International data transfers: mind the difference between hosting and support
The dust may have settled somewhat by now, but market parties still have no clarity about the conditions under which data transfers to organisations in the United States are permitted after Schrems II. Until then, most transfers to the US can be called risky, which was also recently shown by a sanction imposed by the regulator in Bavaria. There, a company that used MailChimp to send newsletters was reprimanded for unlawfully transferring personal data to the US (note: the fact that SCCs had been agreed with MailChimp did not alter this conclusion). It is therefore wise to limit transfers to the US where possible. A common mistake is that arrangements are made about hosting, but not, for example, about support.
The major platforms almost all offer the option to store customer data at rest in data centres in the European Economic Area (EEA). If this option is chosen, the cloud service provider is obliged to store the customer’s data only on servers that are physically located within the EEA. There is a tendency to think that such agreements by themselves are sufficient, but that may not quite be the case.
Many large platforms use a “24/7/365 follow the sun” principle when providing support. In order to be able to offer support at any time of the day, it is useful if customers can call on support departments in other time zones. A customer in the Netherlands who experiences a failure late at night can then be helped by an employee in India who is just starting his working day or by an employee in the US whose working day is nearing the end. It should be kept in mind that when support staff from third countries access customer data hosted in the EEA, there is a transfer of personal data. And therefore of a risk of fines and / or claims for damages.
How do the major platforms deal with this? Microsoft, Google and AWS all base restricted intra-company transfers of personal data on the SCCs. Microsoft recently launched the EU Data Boundary initiative, in which Microsoft stated that it intends to offer customers in the EEA in the near future the possibility to store data not only at rest in the EEA, but also to process such data exclusively within the EEA. Oracle bases transfers to other Oracle affiliates on its BCRs, which have been approved by the Irish regulator. As with transfers based on the SCCs, a case-by-case analysis is prompted when making transfers on the basis of BCRs in order to assess if personal data indeed remain adequately protected after the transfer.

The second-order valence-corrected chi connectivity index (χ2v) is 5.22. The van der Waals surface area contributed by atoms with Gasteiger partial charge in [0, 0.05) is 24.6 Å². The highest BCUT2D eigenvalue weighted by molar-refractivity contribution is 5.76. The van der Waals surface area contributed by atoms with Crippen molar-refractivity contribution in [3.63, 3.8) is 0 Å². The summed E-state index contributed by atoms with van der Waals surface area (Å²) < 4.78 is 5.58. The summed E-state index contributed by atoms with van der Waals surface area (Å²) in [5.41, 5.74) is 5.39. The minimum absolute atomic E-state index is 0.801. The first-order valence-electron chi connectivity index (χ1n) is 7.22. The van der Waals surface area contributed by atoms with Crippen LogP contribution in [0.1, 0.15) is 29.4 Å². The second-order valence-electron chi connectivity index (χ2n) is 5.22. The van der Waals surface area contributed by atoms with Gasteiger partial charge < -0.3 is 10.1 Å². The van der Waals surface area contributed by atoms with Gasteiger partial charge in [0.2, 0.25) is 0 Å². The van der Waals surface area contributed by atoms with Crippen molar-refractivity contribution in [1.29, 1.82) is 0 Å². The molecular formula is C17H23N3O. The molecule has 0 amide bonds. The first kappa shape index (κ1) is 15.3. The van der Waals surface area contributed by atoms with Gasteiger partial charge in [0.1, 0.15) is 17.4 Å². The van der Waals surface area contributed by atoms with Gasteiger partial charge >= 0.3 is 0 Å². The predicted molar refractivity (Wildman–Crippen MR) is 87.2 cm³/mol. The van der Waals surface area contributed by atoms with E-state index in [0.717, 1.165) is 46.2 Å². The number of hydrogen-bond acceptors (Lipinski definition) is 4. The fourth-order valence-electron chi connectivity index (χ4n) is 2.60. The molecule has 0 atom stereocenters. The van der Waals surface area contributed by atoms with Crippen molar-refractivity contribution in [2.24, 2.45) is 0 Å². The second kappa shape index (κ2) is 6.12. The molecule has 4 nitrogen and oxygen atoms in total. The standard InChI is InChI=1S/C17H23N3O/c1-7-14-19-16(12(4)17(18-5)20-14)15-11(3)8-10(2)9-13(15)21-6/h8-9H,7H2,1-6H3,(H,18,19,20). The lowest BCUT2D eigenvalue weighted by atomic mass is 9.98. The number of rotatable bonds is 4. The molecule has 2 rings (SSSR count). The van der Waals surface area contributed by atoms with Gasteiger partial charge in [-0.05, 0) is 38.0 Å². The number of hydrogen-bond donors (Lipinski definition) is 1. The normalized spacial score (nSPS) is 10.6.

Naturally, there is also an international transfer if end users in a third country connect to the services, for example when employees log in from a holiday address or during a business trip. If an organisation wants to exclude risks in connection with international data transfers as much as possible, it is important to make appropriate arrangements about this, first of all within the organisation itself and possibly also with the relevant service provider. Also from a cybersecurity perspective it may be wise not to allow connections from certain geographic regions.
And last but not least
The challenge for organisations to keep control over their data, to make maximum use of that data and to comply with applicable laws and regulations is increasing. To comply with regulations on international data transfers, making arrangements about data storage alone is not enough. In addition, organisations should, where appropriate, consider making arrangements with staff and about offsite IT-support.
Would you like to know more about international data transfers? Feel free to contact our team.
Jeroen van Helden, attorney-at-law IT, IP & Privacy